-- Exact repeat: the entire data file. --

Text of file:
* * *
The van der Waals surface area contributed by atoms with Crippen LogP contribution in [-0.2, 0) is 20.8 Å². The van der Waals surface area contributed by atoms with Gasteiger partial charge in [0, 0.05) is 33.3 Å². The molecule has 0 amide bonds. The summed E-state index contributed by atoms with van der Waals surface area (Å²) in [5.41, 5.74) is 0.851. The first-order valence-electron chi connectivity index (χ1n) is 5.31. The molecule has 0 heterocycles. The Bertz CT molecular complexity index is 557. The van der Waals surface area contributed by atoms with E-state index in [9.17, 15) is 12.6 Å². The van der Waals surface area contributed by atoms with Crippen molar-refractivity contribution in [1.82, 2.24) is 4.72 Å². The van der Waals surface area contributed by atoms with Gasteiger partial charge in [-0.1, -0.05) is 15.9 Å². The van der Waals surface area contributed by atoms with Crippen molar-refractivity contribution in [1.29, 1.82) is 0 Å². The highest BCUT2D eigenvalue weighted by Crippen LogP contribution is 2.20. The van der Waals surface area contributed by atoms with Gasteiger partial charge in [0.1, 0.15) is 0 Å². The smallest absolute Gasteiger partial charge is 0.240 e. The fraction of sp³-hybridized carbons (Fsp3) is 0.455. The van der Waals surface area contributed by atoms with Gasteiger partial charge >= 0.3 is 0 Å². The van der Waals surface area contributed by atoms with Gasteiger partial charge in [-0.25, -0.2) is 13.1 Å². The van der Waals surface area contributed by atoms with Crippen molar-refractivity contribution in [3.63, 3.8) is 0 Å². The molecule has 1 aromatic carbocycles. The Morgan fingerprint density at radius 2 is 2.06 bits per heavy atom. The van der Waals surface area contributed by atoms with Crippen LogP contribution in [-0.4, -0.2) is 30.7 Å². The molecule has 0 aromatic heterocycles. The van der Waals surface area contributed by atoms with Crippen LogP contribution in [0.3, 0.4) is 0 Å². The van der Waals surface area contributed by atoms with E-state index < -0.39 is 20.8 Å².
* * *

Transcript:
The van der Waals surface area contributed by atoms with Crippen LogP contribution in [-0.2, 0) is 20.8 Å². The van der Waals surface area contributed by atoms with Gasteiger partial charge in [0, 0.05) is 33.3 Å². The molecule has 0 amide bonds. The summed E-state index contributed by atoms with van der Waals surface area (Å²) in [5.41, 5.74) is 0.851. The first-order valence-electron chi connectivity index (χ1n) is 5.31. The molecule has 0 heterocycles. The Bertz CT molecular complexity index is 557. The van der Waals surface area contributed by atoms with E-state index in [9.17, 15) is 12.6 Å². The van der Waals surface area contributed by atoms with Crippen molar-refractivity contribution in [1.82, 2.24) is 4.72 Å². The van der Waals surface area contributed by atoms with Gasteiger partial charge in [-0.1, -0.05) is 15.9 Å². The van der Waals surface area contributed by atoms with Crippen molar-refractivity contribution in [1.29, 1.82) is 0 Å². The highest BCUT2D eigenvalue weighted by Crippen LogP contribution is 2.20. The van der Waals surface area contributed by atoms with Gasteiger partial charge in [0.1, 0.15) is 0 Å². The smallest absolute Gasteiger partial charge is 0.240 e. The fraction of sp³-hybridized carbons (Fsp3) is 0.455. The van der Waals surface area contributed by atoms with Gasteiger partial charge >= 0.3 is 0 Å². The van der Waals surface area contributed by atoms with Gasteiger partial charge in [-0.25, -0.2) is 13.1 Å². The van der Waals surface area contributed by atoms with Crippen molar-refractivity contribution in [3.63, 3.8) is 0 Å². The molecule has 1 aromatic carbocycles. The Morgan fingerprint density at radius 2 is 2.06 bits per heavy atom. The van der Waals surface area contributed by atoms with Crippen LogP contribution in [-0.4, -0.2) is 30.7 Å². The molecule has 0 aromatic heterocycles. The van der Waals surface area contributed by atoms with Crippen LogP contribution in [0.3, 0.4) is 0 Å². The van der Waals surface area contributed by atoms with E-state index < -0.39 is 20.8 Å².